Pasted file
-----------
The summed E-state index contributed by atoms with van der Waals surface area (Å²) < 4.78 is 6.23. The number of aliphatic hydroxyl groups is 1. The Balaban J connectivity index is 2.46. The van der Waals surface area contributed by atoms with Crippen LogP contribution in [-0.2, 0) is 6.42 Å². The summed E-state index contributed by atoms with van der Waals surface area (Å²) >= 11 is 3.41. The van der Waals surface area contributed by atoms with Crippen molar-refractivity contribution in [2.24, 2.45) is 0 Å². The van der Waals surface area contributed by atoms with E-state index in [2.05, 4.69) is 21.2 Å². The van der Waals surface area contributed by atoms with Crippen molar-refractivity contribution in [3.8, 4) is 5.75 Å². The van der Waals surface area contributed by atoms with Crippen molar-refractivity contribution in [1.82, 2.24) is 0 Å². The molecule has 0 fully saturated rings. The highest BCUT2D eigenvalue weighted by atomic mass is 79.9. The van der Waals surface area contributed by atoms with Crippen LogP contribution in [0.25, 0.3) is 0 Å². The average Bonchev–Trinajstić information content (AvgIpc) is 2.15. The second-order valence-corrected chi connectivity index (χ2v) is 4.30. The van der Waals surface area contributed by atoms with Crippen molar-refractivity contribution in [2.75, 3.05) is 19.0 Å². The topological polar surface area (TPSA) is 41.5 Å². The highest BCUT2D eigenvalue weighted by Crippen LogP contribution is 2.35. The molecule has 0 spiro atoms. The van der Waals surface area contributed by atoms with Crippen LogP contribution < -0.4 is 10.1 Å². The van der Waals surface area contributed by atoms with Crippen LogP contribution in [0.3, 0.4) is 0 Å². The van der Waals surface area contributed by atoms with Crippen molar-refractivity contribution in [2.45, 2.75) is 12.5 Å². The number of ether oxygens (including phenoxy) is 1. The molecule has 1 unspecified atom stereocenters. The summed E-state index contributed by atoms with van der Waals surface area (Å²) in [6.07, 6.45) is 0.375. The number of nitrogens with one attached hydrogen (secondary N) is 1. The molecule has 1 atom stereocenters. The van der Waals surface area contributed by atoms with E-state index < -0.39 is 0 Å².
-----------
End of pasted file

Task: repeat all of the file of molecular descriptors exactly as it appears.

The summed E-state index contributed by atoms with van der Waals surface area (Å²) < 4.78 is 6.23. The number of aliphatic hydroxyl groups is 1. The Balaban J connectivity index is 2.46. The van der Waals surface area contributed by atoms with Crippen LogP contribution in [-0.2, 0) is 6.42 Å². The summed E-state index contributed by atoms with van der Waals surface area (Å²) >= 11 is 3.41. The van der Waals surface area contributed by atoms with Crippen molar-refractivity contribution in [2.24, 2.45) is 0 Å². The van der Waals surface area contributed by atoms with E-state index in [2.05, 4.69) is 21.2 Å². The van der Waals surface area contributed by atoms with Crippen molar-refractivity contribution in [3.8, 4) is 5.75 Å². The van der Waals surface area contributed by atoms with Crippen molar-refractivity contribution in [1.82, 2.24) is 0 Å². The molecule has 0 fully saturated rings. The highest BCUT2D eigenvalue weighted by atomic mass is 79.9. The van der Waals surface area contributed by atoms with Crippen LogP contribution in [0.25, 0.3) is 0 Å². The average Bonchev–Trinajstić information content (AvgIpc) is 2.15. The second-order valence-corrected chi connectivity index (χ2v) is 4.30. The van der Waals surface area contributed by atoms with Crippen molar-refractivity contribution in [2.75, 3.05) is 19.0 Å². The topological polar surface area (TPSA) is 41.5 Å². The highest BCUT2D eigenvalue weighted by Crippen LogP contribution is 2.35. The molecule has 0 spiro atoms. The van der Waals surface area contributed by atoms with Crippen LogP contribution < -0.4 is 10.1 Å². The van der Waals surface area contributed by atoms with Crippen LogP contribution in [0.3, 0.4) is 0 Å². The van der Waals surface area contributed by atoms with Crippen molar-refractivity contribution in [2.45, 2.75) is 12.5 Å². The number of ether oxygens (including phenoxy) is 1. The molecule has 1 unspecified atom stereocenters. The summed E-state index contributed by atoms with van der Waals surface area (Å²) in [6.07, 6.45) is 0.375. The number of nitrogens with one attached hydrogen (secondary N) is 1. The molecule has 1 atom stereocenters. The van der Waals surface area contributed by atoms with E-state index < -0.39 is 0 Å².